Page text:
Book informative and entertaining
john grochowski email@example.com December 12, 2012 4:12PM
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Updated: January 15, 2013 6:09AM
Over the years, I’ve read and reviewed many a blackjack book. Rarely have I recommended one simply because it’s so much fun to read.
I’m doing it now with Glen Wiggy’s “1536 Free Waters and Other Blackjack Endeavors” ($18.95, iUniverse), which ranks high on my list of Christmas gift suggestions for gamblers. Subtitled “Finding Profit and Humor in Card-Counting,” Wiggy’s work includes how to play, blackjack terminology, basic strategy and an explanation of how to count cards. The card-counting section includes some graphics that will be helpful to beginners, depicting full tables of cards along with the plus-1, minus-one and zero designations for keeping a running count.
If that was the main thrust of the book, you wouldn’t be reading about it now. There are many more detailed card-counting primers on the market. But while the route toward gaining an edge on the house is important to “1536 Free Waters,” the heart and soul are the stories of Wiggy’s more than 800 casino visits from 2001-2008.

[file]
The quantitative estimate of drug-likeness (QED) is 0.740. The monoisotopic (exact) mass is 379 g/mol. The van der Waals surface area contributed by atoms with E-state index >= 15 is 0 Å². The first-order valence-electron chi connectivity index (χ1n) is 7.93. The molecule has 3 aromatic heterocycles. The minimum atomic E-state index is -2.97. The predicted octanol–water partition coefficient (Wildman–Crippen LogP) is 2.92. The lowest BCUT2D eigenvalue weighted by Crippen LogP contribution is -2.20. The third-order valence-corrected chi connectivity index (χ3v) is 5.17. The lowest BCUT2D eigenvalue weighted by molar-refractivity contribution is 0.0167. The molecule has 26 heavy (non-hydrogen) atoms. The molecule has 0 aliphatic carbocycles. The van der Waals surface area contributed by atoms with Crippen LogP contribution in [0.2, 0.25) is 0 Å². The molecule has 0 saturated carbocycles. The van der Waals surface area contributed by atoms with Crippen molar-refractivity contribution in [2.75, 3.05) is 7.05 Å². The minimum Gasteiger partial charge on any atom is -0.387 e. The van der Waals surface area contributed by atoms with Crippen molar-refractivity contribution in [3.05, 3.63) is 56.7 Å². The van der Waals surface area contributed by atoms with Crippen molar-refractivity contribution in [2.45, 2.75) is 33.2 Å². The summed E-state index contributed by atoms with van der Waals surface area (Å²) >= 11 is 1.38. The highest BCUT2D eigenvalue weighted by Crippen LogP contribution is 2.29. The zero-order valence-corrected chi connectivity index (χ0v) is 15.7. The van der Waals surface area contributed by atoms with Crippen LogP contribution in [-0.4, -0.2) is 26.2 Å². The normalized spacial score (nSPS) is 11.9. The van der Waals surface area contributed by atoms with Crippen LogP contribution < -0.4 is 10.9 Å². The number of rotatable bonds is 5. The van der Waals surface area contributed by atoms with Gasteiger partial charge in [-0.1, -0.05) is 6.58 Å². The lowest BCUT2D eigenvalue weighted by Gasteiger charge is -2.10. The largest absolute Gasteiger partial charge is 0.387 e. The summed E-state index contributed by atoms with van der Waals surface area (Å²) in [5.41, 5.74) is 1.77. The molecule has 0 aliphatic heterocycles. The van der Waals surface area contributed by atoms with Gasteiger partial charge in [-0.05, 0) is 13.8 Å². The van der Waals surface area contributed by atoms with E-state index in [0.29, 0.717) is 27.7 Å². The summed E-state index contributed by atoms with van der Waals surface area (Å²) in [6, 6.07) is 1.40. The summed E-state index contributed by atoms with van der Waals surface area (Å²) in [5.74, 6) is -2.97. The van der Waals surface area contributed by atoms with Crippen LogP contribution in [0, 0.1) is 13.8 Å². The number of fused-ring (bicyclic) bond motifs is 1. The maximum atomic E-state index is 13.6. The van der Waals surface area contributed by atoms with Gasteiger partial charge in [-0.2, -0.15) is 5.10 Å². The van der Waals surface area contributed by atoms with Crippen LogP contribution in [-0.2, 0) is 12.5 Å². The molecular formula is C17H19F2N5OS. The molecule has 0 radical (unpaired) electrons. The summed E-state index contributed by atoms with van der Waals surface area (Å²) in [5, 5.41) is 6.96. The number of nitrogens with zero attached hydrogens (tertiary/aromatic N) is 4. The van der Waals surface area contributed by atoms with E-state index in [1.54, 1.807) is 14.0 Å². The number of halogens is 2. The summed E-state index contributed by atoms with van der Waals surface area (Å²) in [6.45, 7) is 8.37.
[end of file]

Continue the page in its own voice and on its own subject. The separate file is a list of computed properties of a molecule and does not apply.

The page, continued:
I chuckled when Wiggy told of handing his dad a stack of $25 chips, telling him it was a small down payment on all he’d learned from him. It felt all warm and fuzzy — until his dad misplayed a hand.
An all-too familiar feeling came over me when a couple asked him for advice — then refused to believe what they were hearing. And yes, there are 1,536 free bottles of water mixed in with the tales of angry pit bosses, difficult customers and the odd seagull.
There are lessons embedded in many of the tales, making this a laugh-while-you-learn experience.
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Speaking of gambling books that are fun to read, “Casino Conquest” ($16.95, Triumph Books), is the latest Frank Scoblete book. Scoblete has a knack for combining stories with explanations to make his points, and his books inform and entertain. Most of Scoblete’s books deal with one game at a time. This is a multi-game book, with an explanation of the Speed Count at blackjack — an easy system I recommend to beginning counters — the Five Count at craps, and advice at baccarat, roulette, Spanish 21 and the slot machines.
There’s even a horse-racing presence, though no real tips. Without giving too much away, let’s just say a knack for betting on horses that don’t finish the race is no sound basis for an optimal strategy.
John Grochowski is a local freelance writer. Look for him on Facebook (http://tinyurl.com/7lzdt44) and Twitter (@GrochowskiJ).